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The East African : February 10th 2014
The EastAfrican NEWS FEBRUARY 8-14,2014 13 To mention only a few: The very popular historical FNL leader Agathon Rwasa who has been deprived of his political party; ADC-Ikibiri which has seen Hussein Radjabu and Frédéric Bamvuginyumvira (to mention only two individuals out of hundreds of political prisoners) behind bars at the Mpimba prison; supporters of Isidore Rufyikiri, former chair of the Bar Association, former traders of the central market in Bujumbura, women hawkers who are harassed by the police, activists for social justice against the high cost of living, etc. A close look reveals a whole Burundian society who have a grudge against Minister Nduwimana and the kind of justice dispensed by the Nkurunziza regime are growing exponentially by the day. WHO IS NKURUNZIZA? Following a series of CNDD-FDD victories in elections held during June and July 2005, Pierre Nkurunziza was nominated as the party’s presidential candidate. He was elected president unopposed by Members of Parliament (acting as an electoral college) on August 19, 2005 and took office on August 26, 2005. The new head of state inherited a country devastated by over a decade of civil war and dictatorship. In spite of those difficulties, he has since been working hard to restore peace and concord among the Burundian people. His policy is aimed at reconstruction and reconciliation, economic recovery and political stability. President Nkurunziza concluded a peace accord with the last rebel group, the Palipehutu-Fnl. Internet vete≥ans Kasamba, the chairman of the Parliamentary Committee on Agriculture. Mr Kasamba said that the com- mittee would not object to the president’s idea, but only if it is within the law. Shadow minister for agriculture Dr Francis Epetait, who also sits on the committee, said he is uncomfortable with the president’s move, which he argued “misses the point,” adding that Naads is now being used to serve political objectives of the president and the ruling party. Efforts to reach the president’s press secretary were futile, and it remains unclear if Museveni will shelve his plan due to the criticism it has attracted. What is clear is that this is tak- ing political undertones and in the absence of a law supporting it, having war veterans in these positions will be an illegality. Supporters of opposition leader Agathon Rwasa in Bujumbura last year. Picture: File world out there just waiting for a trigger to take it to the streets shouting “enough is enough”. UPRONA, the Independence party, could take the bull by the horns and co-ordinate with all other forces in the nation to make the country ungovernable for the Nkurunziza government through a large-scale non-violent movement. Politics is all about balance of power. If UPRONA goes ahead with this scenario, the first reaction of the Nkurunziza side will be violent. Teargas, brutal beatings, imprisonment, etc. Some leaders of the national movement could even lose their lives. But success will depend on the tenacity, discipline, determination and leadership in this movement. It will have to be prepared for a long, non-violent struggle. If the movement continues, the Nkurunziza camp will have to negotiate. First point on the agenda: The removal of the Home Affairs Minister Edouard Nduwimana. The worst-case, most extreme and disturbing scenario is if UPRONA enters into resistance without a coalition with other parties perceived as non-Tutsi. The Nkurunziza camp could easily turn the current crisis into an open Hutu-Tutsi con- flict (tensions are already building up). The Tutsi candidates pro- posed by Mr Niyoyankana will only be considered as traitors who represent nothing but their own bellies. This scenario would be a total breach of the Arusha Accords that bind together Hutu and Tutsi in a fragile peace. Tutsis, feeling they are no longer represented in the institutions, will naturally be concerned about their physical security. In our part of the Great Lakes, conflicts tend to escalate very quickly and irrationally. Unquestionably, this aspect will draw the army into the picture, the former Burundi Armed Forces (FAB) on one side and the former FDD combatants on the other (there are rumors that some army officers had to be restrained by politicians on the evening of Major Busokoza’s sacking). The consequences will be very serious. Burundian soldiers would kill each other not only in Somalia and in the Central African Republic, but Burundi itself would enter into a cycle of violence worse than that observed in Somalia or the Central African Republic. The international community must be extremely vigilant inthe situation, because this violence will not limit itself to Burundi. Should Burundi slide into chaos, international interests will be in great jeopardy. The situation is serious. Our leaders must evaluate their actions and reactions accordingly. If Burundi goes back to its demons and violent past, there will be nothing honourable in the legacy of Pierre Nkurunziza, who will be remembered as the first post-Arusha president to breach the national peace and reconciliation agreement and for filling mass graves afresh. Thierry Uwamahoro is a Burundian scholar President Nkurunzinza at the AU summit last year. Picture: File Nku≥unziza thi≥d te≥m plan spa≥ks anxiety By FRED OLUOCH Special Correspondent THE EAST AFRICAN region will in coming weeks be anxiously watching the unfolding political crisis in Burundi following a parting of ways between the ruling coalition partners over fears that President Pierre Nkurunzinza is seeking a third term. Burundi is scheduled to hold elections in June 2015 but the withdrawal of the Union for National Progress (Uprona) raises political temperatures in a country where the ruling National Council for Defence of Democracy-Forces for Defence of Democracy (CNDD-FDD) is facing accusations of increasing intolerance and abuse of human rights. The country is still grappling with the aftermath of 13 years of instability, which was the reason why the East African Community member states in 2010 spared no efforts to ensure that the country held violence-free elections. Uprona was the only party that participated in the 2010 elections, which were boycotted by the main opposition National Liberation Forces (FNL) led by Agathon Rwasa. Yet Uprona — a mainly Tutsi party — is now becoming jittery at the prospect of President Nkurunzinza running again and is unhappy with the manner in which land distribution has been favouring Hutus. President Nkurunzinza is constitutionally supposed to stay out of the 2015 elections, having been elected in 2005 for the first of two five-year terms in the first democratic elections after 13 years of civil war and a series of assassinations of the country’s presidents. But some CNDD-FDD sup- porters argue that the president was elected by the National Assembly in 2005 and not by universal suffrage, and that he can thus run for another term in 2015. Presidential spokesman Wil- President Museveni inspecting a guard of honour during the Tarehe Sita celebrations last week at Katara in Buhwezu. Picture: PPU ly Nyamitwe maintained that President Nkurunziza has not declared his candidature. However, the government has openly stated that it wishes to see the United Nations Office in Burundi (BNUB) end its mandate by February 15 on grounds that its continued presence sends signals to foreign investors that the country is unstable. BNUB was established by the United Nations Security Council in December 2010 as a scaled-down operation to replace the United Nations Integrated Office in Burundi from January 1, 2011. The UN responded by send- ing a strategic assessment mission in November last year that recommended a scaling down of BNUB “political mission” and the appointment of a special envoy to promote and facilitate dialogue between national actors and co-ordinate international efforts to ensure a conducive, free and fair environment for the 2015 elections. Concerns raised by Burundi forced the UN Secretary-General’s special representative and head of BNUB, OnangaAnyanga, to hold talks with the government to try to reach an agreement regarding a continued UN political presence in the country. The strategic assessment mis- sion concluded that the security situation in Burundi remained stable, but in light of the political and institutional challenges in the country, and humanrights concerns, BNUB should remain until after the June 2015 general election. In its country report for Feb- ruary 2013, the United Nations Security Council expressed concern about continuing violations of human rights, in particular ongoing extrajudicial killings, mistreatment of detainees and torture, limitations on the freedom of the press and freedom of expression, as well as limited space for opposition parties to associate and assemble. But the Burundi govern- ment through its UN ambassador, Hermenegilde Niyonzima, maintained that the country had worked hard to ensure respect for human rights and has established an independent electoral commission to ensure competitive politics.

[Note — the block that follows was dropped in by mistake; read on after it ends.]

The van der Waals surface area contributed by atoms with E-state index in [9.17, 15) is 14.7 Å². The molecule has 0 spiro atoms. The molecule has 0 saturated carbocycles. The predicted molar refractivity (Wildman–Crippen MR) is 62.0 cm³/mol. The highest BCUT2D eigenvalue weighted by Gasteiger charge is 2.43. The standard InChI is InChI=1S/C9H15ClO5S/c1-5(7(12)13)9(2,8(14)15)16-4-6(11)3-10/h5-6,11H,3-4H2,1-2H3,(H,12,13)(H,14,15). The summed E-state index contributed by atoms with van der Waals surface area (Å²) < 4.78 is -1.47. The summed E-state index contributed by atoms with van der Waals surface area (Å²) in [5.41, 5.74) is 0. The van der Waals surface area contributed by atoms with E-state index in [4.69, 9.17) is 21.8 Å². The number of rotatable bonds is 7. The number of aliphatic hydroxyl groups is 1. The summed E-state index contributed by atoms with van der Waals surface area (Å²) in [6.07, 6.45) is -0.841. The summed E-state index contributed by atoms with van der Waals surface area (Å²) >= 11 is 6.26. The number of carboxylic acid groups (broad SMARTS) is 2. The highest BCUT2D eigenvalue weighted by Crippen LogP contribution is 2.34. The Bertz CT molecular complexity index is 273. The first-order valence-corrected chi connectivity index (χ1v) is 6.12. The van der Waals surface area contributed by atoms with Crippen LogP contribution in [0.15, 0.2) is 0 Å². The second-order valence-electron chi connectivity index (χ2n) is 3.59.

February 3rd 2014
February 17th 2014